Young people are good at dating. Some are good at hooking up. Some have even mastered the skills required to conduct a relationship.
Yet, many young people do not have the skills required to sustain a good marriage.
Laura Doyle is addressing women, and we will maintain her rhetorical posture. She sums up the problem:
Unfortunately most women didn't have good relationship role-models. We are largely the product of single parents, broken homes or marriages that we wouldn't wish on our worst enemy -- the equivalent of learning oral care from parents with false teeth.
Surely, Doyle is correct.
But, let’s not overlook the role that the culture plays.
As a culture we are much more interested in marital dysfunction than we are in marital success. The former is dramatic; the latter is boring.
We have been that the right way to improve things is to identify problems and obsess over them.
The more we focus on problems, the more we are blind to what is right about marriages.
The culture also tells women, in particular, that true love and good sex will solve all marital difficulties.
Many women have also been led to believe that in a good marriage all tasks are shared equally. Yet, as a recent study has pointed out, marriages where men and women share chores equally are 50% more likely to end in divorce.
If your goal is to make your marriage work, you do best to ignore much of what the culture is telling you. You do better to take a close look at the skills that Doyle defines.
Doyle begins by telling women to be good to themselves by spending some time every day making themselves happy.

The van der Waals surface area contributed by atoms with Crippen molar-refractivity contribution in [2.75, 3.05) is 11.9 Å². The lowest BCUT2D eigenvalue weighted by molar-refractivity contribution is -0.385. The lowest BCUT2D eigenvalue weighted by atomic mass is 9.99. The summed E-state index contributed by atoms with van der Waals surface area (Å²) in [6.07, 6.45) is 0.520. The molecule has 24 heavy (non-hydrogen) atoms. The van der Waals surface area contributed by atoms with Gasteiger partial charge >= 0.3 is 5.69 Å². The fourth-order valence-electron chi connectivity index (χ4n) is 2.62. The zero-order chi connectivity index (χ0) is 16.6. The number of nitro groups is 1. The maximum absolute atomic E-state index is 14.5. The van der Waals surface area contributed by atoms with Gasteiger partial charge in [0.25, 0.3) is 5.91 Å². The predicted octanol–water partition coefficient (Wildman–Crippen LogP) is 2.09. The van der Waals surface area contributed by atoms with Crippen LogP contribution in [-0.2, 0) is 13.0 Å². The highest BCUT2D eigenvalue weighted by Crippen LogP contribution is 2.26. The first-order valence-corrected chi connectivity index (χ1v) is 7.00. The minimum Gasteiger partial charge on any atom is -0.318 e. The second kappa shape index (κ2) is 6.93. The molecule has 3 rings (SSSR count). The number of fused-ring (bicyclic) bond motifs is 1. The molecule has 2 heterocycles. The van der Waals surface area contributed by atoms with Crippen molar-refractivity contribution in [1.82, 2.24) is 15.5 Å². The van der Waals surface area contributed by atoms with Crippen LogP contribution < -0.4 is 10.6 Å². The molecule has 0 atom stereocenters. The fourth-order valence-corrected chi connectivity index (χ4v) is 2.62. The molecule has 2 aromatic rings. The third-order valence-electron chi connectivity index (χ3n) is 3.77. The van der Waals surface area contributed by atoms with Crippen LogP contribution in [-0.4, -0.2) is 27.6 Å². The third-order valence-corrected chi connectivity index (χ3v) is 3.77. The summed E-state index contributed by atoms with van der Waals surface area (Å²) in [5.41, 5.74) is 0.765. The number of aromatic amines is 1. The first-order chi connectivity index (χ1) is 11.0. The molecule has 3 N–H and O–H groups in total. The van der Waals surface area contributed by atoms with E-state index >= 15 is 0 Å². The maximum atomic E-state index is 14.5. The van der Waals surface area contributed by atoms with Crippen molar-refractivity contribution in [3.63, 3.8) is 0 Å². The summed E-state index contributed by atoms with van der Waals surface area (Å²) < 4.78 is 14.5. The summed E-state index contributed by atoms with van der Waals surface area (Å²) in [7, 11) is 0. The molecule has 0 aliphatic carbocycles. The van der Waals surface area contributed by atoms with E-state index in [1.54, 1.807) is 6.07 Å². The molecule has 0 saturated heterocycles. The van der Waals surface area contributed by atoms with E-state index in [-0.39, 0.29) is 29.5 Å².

That sounds innocuous enough.
She explains that if a wife does not do this, she will be placing the burden of making her happy entirely on her husband.
If a man comes home to a wife who is in a good mood, then he is more likely to want to make her happy. If she is always in a foul mood he is going to feel like she is seeing him as medicine.
Second, Doyle advises wives not to try to control their husbands. That entails not criticizing, not complaining and not trying to make him over into something that he is not.
Criticism is corrosive because, Doyle explains, a wife who finds fault with her husband is telling him that she believes him to be incompetent.
Imagine how your put-upon husband is going to react when he runs into a woman who tells him that he looks great, is clever and should be running the company.
Doyle’s third skill involves the expression of gratitude. When a husband offers his wife a gift or when he offers to help her, she should accept the gift or the help graciously even when it is not exactly what she wants.
In Doyle’s words:
When your husband gives you something that's not what you had in mind, receive it anyway by saying, "You're so thoughtful. Thank you." Deflecting a gift or a compliment is rejecting the giver and the emotional connection you could have had. When your husband offers to bathe the kids, accept his help graciously no matter how imperfectly he does it.
Gift-giving is at the basis of good relationships. If a wife is happy to receive a gift she will receive more. If she criticizes the gift she will receive less.
Doyle states correctly that rejecting a gift is rejecting the giver. Rejecting your husband will not make him want to be a better husband. It might make him look for acceptance elsewhere.
Doyle’s fourth skill is a variation on the themes she has been developing: respect your man, see the best in him. After all, you married him, so he must have many good qualities.